Our Response: We acknowledge that similarity of appearance is a tool available to us under the Act. Section 4(e) of the Act states that the Secretary may treat any species as an endangered species or threatened species even though it is not listed pursuant to section 4 of the Act if he finds that: (1) Such species so closely resembles in appearance, at the point in question, a species which has been listed that enforcement personnel would have substantial difficulty in attempting to differentiate between the listed and unlisted species; (2) the effect of this substantial difficulty is an additional threat to an endangered or threatened species; and (3) such treatment of an unlisted species will substantially facilitate the enforcement and further the policy of the Act. It should be noted, however, that the basic intent of section 4(e) of the Act is to prevent the inadvertent harm to the listed species in the wild resulting from its similarity to a different species that is not protected by the Act. The Arctostaphylos franciscana plants in the nursery trade do not need the protection of the Act, and including them in this listing under section 4(e) will provide no or minimal benefit to the wild specimen or any future outplantings of the listed entity. Similarity of appearance protections can be effective in situations where collection of a species is highly desirable (such as for insects or butterflies) and such collection is the primary threat or a threat of such an extent that not including the similar species with the listed entity would greatly affect the listed species' status. Although collection of the remaining wild plant and any future outplantings is a potential threat, no known collection has occurred to date, and we would not consider this threat to be of such a high level as to greatly affect the species' status. As a result, we have determined that treating A. franciscana plants in the nursery trade as endangered under section 4(e) of the Act would not substantially facilitate enforcement or the policy of the Act, and the Secretary is not invoking section 4(e) of the Act for A. franciscana.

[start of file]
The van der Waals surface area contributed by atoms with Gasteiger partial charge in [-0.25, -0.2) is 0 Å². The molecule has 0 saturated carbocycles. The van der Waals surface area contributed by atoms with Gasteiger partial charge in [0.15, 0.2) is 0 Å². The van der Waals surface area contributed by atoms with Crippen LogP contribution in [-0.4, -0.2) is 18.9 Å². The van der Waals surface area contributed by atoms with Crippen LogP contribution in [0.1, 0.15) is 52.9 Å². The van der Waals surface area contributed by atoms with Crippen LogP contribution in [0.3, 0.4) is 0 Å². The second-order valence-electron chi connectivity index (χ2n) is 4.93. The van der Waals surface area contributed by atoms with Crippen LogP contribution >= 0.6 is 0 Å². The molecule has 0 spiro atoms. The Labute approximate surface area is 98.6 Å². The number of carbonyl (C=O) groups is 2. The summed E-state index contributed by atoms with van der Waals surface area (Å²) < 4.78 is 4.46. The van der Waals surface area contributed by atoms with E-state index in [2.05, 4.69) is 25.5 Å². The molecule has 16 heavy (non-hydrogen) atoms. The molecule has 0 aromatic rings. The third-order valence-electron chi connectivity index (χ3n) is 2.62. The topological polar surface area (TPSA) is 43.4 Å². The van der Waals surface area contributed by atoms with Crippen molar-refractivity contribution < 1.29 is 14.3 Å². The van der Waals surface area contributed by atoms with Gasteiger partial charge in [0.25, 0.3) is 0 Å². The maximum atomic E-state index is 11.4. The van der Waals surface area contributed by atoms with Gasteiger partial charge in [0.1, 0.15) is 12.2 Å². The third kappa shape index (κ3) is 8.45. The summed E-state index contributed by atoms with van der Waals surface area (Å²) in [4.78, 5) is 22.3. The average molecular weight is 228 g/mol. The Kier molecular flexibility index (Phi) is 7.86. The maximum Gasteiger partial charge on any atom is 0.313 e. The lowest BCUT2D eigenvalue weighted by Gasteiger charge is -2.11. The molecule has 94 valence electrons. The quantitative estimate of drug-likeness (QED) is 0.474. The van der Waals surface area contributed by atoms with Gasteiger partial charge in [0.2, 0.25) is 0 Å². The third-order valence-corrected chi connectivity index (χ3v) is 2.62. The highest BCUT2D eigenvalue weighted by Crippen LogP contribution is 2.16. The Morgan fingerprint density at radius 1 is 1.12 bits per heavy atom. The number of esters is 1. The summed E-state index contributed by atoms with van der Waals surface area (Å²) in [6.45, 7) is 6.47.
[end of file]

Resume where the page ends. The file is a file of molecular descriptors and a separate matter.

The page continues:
(14) Comment: One commenter disagreed with information we reported, which indicated that lands in Area B of the Presidio, which are managed by the Presidio Trust, could be dispersed to the private sector and become available for development if the Presidio Trust is not financially self-sufficient by 2013. Further, the commenter does not agree that differences in the missions of the Presidio Trust and NPS would cause uncertainty in the future management of the Arctostaphylos franciscana and its habitat.
Our Response: The Presidio Trust Act of 1996 states in section 105(b) that the Presidio Trust must be self-sufficient within 15 complete fiscal years of the first meeting of the Presidio Board of Directors, thereby requiring that the Trust be self-sufficient by 2013 (Presidio Trust Act, p. 9; Presidio Trust Management Plan 2002, p. 1). Because this timeframe extends into the future, there is no assurance that this goal will be met. The Presidio Trust, as stated in the Presidio Trust Management Plan (2002, pp. 1, 12), is directed to preserve natural, scenic, cultural, and recreation resources, and at the same time ensure that the Presidio becomes financially self-sufficient. Again, as stated in the Presidio Trust Management Plan (2002, pp. 1, 12), “Congress gave the Trust the authority to lease property and generate revenues, and required the Presidio to be financially self-sufficient by 2013. Once appropriations cease, the Trust must use the park's building assets to fund its rehabilitation and to pay for its ongoing operation. No other area within the National Park System is managed in the same way or operates under the same financial requirement.” The mission of NPS on the Presidio, as stated in the Golden Gate National Recreation Area Addition Act of 1992 (16 U.S.C. 460bb), while similar to the Presidio Trust Act in protecting values and resources, does not include the mandate that the public lands under NPS authority become financially self-sufficient.
(15) Comment: One commenter stated that there are no remaining landfill remediation sites on the Presidio that have the potential to impact Arctostaphylos franciscana, and that all waste material has been removed from the landfill remediation site closest to where the wild plant is located. The commenter noted that this work was completed without impacts to A. franciscana and asked that we delete the text under Factor A that refers to the Presidio Environmental Remediation Program.
Our Response: Remediation of the landfill site closest to the Arctostaphylos franciscana on the Presidio is being completed without apparent impact to the wild plant, and no further remediation projects are located within the vicinity of the plant. Remediation of this landfill site has been deleted as a current threat from the Factor A discussion.
(16) Comment: A commenter noted that under Factor E we stated that the Arctostaphylos franciscana plant is located near an area available for public events and threatened by foot traffic. The commenter stated that this area is available one afternoon per week for wedding ceremonies and does not present a threat to the plant, and requested that reference to this event space be removed as a threat.